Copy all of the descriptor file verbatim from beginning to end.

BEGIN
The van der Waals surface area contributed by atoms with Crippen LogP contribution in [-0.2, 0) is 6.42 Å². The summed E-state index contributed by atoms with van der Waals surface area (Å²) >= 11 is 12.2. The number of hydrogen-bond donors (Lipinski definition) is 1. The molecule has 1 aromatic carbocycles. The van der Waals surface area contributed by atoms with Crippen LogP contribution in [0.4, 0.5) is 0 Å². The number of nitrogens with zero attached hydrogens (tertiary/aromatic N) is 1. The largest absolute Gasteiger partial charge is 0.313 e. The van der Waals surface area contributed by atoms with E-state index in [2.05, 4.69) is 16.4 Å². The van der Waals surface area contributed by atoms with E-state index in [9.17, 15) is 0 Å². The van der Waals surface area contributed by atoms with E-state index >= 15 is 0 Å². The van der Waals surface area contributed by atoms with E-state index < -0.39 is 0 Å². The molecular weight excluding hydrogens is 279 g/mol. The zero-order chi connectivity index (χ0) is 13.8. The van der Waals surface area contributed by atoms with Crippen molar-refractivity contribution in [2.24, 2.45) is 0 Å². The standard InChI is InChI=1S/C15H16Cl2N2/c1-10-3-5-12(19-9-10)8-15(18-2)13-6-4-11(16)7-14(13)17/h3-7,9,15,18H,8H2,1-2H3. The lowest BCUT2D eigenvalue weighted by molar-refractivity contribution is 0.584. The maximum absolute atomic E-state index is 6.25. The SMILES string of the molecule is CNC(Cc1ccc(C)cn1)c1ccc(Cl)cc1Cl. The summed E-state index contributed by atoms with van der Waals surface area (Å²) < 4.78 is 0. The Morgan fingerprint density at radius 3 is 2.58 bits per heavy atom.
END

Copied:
The van der Waals surface area contributed by atoms with Crippen LogP contribution in [-0.2, 0) is 6.42 Å². The summed E-state index contributed by atoms with van der Waals surface area (Å²) >= 11 is 12.2. The number of hydrogen-bond donors (Lipinski definition) is 1. The molecule has 1 aromatic carbocycles. The van der Waals surface area contributed by atoms with Crippen LogP contribution in [0.4, 0.5) is 0 Å². The number of nitrogens with zero attached hydrogens (tertiary/aromatic N) is 1. The largest absolute Gasteiger partial charge is 0.313 e. The van der Waals surface area contributed by atoms with E-state index in [2.05, 4.69) is 16.4 Å². The van der Waals surface area contributed by atoms with E-state index in [9.17, 15) is 0 Å². The van der Waals surface area contributed by atoms with E-state index >= 15 is 0 Å². The van der Waals surface area contributed by atoms with E-state index < -0.39 is 0 Å². The molecular weight excluding hydrogens is 279 g/mol. The zero-order chi connectivity index (χ0) is 13.8. The van der Waals surface area contributed by atoms with Crippen molar-refractivity contribution in [2.24, 2.45) is 0 Å². The standard InChI is InChI=1S/C15H16Cl2N2/c1-10-3-5-12(19-9-10)8-15(18-2)13-6-4-11(16)7-14(13)17/h3-7,9,15,18H,8H2,1-2H3. The lowest BCUT2D eigenvalue weighted by molar-refractivity contribution is 0.584. The maximum absolute atomic E-state index is 6.25. The SMILES string of the molecule is CNC(Cc1ccc(C)cn1)c1ccc(Cl)cc1Cl. The summed E-state index contributed by atoms with van der Waals surface area (Å²) < 4.78 is 0. The Morgan fingerprint density at radius 3 is 2.58 bits per heavy atom.